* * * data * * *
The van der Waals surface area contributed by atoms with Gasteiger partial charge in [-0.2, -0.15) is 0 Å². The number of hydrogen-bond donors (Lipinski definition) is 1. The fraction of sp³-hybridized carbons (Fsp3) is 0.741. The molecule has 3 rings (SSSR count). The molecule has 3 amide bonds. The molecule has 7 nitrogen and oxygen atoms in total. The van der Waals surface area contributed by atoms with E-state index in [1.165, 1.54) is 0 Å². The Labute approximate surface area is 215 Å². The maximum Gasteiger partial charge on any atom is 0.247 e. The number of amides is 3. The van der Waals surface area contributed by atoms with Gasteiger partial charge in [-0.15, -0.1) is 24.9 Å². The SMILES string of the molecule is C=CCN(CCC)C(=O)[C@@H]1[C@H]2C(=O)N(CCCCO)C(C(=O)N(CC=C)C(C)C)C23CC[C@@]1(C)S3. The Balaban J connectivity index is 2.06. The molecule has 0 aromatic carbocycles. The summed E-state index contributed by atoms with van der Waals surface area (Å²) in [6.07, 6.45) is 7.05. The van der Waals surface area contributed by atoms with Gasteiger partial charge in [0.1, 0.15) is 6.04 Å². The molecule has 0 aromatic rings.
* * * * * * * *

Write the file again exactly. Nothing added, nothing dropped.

The van der Waals surface area contributed by atoms with Gasteiger partial charge in [-0.2, -0.15) is 0 Å². The number of hydrogen-bond donors (Lipinski definition) is 1. The fraction of sp³-hybridized carbons (Fsp3) is 0.741. The molecule has 3 rings (SSSR count). The molecule has 3 amide bonds. The molecule has 7 nitrogen and oxygen atoms in total. The van der Waals surface area contributed by atoms with E-state index in [1.165, 1.54) is 0 Å². The Labute approximate surface area is 215 Å². The maximum Gasteiger partial charge on any atom is 0.247 e. The number of amides is 3. The van der Waals surface area contributed by atoms with Gasteiger partial charge in [-0.15, -0.1) is 24.9 Å². The SMILES string of the molecule is C=CCN(CCC)C(=O)[C@@H]1[C@H]2C(=O)N(CCCCO)C(C(=O)N(CC=C)C(C)C)C23CC[C@@]1(C)S3. The Balaban J connectivity index is 2.06. The molecule has 0 aromatic carbocycles. The summed E-state index contributed by atoms with van der Waals surface area (Å²) in [6.07, 6.45) is 7.05. The van der Waals surface area contributed by atoms with Gasteiger partial charge in [0.1, 0.15) is 6.04 Å². The molecule has 0 aromatic rings.